Saturday, January 17, 2009

I think something should be made illegal: Professors publishing books and making the students buy them.

For your average student who labours all summer to pay for his/her studies, nothing is more annoying than a teacher telling you you need his book for the class. Said book will, of course, cost you a good $100 of your hard-earned money. Which is 10 hours of work.

Here's my beef: it wouldn't be so bad if the book were actually useful for the class, but what really annoys me is that most of the times, it's barely used. Of course, the prof will refer to a few pages from the book, but very rarely does it offer more insight than what the teacher says.

Case in point: Last year, I had a teacher who told us at the beginning of the semester that we needed the book (which he co-authored, and cost around $100, and new edition, please, because the one from 2 yrs ago isn't good enough) because there would be some topics we won't have time to see in class, which could be in the final. Well, guess what? They weren't.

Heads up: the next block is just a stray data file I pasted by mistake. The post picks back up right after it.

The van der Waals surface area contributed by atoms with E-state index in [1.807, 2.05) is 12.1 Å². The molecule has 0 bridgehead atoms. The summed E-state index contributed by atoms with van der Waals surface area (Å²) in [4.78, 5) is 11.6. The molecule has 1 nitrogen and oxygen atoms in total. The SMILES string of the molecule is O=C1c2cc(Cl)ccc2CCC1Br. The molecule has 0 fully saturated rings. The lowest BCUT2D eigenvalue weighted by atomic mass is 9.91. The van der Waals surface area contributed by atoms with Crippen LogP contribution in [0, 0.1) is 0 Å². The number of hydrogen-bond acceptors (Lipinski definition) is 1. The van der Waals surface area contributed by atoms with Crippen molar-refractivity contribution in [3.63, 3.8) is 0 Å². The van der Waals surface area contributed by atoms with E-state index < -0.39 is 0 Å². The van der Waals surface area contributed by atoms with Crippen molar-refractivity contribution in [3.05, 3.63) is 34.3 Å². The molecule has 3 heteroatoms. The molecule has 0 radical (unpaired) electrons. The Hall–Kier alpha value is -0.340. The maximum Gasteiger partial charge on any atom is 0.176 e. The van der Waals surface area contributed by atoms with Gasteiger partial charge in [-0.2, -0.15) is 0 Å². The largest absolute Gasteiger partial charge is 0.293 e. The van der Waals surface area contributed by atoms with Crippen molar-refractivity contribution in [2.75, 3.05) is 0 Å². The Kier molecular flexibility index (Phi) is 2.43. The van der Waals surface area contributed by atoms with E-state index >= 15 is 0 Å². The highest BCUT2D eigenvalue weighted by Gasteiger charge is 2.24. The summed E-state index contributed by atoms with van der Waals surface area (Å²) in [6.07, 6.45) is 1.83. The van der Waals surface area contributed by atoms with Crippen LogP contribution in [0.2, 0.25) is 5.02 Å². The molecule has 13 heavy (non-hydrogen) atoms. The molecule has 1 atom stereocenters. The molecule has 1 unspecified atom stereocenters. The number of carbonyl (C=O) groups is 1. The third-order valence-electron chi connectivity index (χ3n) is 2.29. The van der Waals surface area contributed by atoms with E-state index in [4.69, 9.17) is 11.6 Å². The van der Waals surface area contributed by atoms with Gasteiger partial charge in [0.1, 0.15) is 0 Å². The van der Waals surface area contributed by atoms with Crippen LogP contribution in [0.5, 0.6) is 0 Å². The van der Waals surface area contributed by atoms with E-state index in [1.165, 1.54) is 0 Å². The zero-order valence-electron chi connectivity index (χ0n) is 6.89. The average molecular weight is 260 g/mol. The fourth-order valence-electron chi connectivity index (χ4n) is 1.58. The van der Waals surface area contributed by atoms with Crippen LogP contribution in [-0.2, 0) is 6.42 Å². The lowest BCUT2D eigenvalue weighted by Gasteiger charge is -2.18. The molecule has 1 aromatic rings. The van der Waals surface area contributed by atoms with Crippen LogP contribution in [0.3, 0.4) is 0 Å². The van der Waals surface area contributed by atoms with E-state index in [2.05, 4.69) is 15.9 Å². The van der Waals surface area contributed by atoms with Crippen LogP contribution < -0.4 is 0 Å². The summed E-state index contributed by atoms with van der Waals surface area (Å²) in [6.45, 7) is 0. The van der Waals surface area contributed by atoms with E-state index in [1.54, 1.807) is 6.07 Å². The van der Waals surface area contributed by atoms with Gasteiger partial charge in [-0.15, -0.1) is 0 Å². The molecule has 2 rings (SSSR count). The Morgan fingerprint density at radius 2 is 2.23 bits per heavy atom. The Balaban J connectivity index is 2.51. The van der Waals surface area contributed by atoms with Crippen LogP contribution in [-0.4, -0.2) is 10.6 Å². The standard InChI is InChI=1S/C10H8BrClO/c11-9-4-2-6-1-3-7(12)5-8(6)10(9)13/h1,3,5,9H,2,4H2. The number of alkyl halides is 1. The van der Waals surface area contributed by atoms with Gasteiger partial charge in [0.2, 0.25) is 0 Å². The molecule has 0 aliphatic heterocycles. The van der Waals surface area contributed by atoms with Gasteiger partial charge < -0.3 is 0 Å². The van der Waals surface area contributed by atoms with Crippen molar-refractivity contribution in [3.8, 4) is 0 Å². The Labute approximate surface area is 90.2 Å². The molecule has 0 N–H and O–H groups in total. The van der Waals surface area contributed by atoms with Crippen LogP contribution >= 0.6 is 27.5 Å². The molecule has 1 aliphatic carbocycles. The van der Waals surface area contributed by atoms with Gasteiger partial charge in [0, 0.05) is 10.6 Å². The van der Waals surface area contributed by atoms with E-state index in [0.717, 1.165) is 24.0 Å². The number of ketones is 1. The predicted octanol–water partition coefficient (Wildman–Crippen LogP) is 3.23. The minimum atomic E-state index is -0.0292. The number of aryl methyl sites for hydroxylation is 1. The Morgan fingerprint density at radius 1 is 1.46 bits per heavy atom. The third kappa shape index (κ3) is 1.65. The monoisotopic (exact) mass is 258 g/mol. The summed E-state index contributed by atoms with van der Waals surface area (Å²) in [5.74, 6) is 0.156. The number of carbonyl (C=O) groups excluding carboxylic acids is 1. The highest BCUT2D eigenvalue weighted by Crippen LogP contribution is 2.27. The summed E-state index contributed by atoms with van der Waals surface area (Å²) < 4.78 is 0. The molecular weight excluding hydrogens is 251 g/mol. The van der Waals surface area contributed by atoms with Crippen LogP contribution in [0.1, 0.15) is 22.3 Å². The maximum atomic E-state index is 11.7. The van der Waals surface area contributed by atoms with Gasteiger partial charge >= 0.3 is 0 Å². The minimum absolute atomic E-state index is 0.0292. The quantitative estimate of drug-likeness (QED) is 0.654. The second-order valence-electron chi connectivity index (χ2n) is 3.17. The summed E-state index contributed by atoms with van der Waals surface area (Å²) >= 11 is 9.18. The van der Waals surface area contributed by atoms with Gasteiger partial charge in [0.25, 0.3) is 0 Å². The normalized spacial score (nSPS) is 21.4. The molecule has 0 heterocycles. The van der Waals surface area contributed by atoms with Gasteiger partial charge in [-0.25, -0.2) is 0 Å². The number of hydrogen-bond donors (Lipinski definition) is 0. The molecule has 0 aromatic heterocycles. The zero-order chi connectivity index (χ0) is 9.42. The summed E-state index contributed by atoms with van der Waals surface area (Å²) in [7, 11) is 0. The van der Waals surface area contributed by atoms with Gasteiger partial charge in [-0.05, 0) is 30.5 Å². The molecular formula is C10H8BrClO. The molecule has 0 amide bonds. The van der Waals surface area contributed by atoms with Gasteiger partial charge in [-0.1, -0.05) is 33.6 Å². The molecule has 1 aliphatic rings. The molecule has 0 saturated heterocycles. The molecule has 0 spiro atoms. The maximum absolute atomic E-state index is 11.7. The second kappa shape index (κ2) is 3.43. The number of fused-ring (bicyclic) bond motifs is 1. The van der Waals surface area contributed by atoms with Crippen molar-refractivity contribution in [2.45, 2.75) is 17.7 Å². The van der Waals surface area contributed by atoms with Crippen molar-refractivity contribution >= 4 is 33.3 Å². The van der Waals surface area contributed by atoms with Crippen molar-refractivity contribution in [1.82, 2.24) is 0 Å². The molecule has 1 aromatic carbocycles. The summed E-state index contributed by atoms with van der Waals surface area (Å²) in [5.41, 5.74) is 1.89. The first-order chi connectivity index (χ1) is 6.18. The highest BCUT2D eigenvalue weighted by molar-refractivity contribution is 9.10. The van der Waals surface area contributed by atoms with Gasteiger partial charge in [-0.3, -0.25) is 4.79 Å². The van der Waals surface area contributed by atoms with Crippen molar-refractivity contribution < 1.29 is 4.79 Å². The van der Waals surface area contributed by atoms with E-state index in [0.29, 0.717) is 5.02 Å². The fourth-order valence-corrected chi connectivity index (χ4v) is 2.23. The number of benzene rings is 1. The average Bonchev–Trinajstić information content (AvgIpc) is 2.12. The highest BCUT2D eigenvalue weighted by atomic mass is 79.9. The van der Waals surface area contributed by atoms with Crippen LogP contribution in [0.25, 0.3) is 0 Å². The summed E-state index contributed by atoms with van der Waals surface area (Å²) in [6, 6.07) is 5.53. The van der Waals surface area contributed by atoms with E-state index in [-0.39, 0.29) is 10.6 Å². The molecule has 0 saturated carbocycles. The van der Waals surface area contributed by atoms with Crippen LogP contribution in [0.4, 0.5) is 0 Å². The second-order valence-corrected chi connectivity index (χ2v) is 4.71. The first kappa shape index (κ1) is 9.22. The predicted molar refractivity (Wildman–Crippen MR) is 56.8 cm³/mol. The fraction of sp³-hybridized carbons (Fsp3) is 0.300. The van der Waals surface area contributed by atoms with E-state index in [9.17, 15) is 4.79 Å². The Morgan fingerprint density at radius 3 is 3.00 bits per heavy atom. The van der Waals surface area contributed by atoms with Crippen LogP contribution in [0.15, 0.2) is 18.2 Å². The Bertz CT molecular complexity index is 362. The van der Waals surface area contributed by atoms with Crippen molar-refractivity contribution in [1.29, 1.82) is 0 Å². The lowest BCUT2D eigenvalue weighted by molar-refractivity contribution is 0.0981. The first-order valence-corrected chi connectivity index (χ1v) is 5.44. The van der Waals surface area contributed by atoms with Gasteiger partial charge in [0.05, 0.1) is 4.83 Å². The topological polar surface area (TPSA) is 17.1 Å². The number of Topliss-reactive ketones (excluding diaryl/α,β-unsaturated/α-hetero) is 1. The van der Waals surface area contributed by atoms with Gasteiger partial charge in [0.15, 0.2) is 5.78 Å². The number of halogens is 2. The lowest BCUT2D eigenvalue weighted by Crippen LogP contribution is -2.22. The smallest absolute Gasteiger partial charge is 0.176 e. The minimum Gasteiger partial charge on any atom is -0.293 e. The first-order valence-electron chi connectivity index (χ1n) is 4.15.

Now, this year, I've another teacher who makes us buy his book. Which is, almost word-to-word, a reiteration of what he says in class. Down to the examples and analogies he gives. But of course, you need the book, because that's where all the stuff is. And, sneaky, sneaky, the cases to read aren't listed on his course plan; they're in the book. Basically, I'm spending $100 to get a transcript of his course. Book which I HAVE to acquire, because it has the benefit of only quoting the important passages of the relevant cases.

So, message to all professors: Stop doing that! It's annoying!

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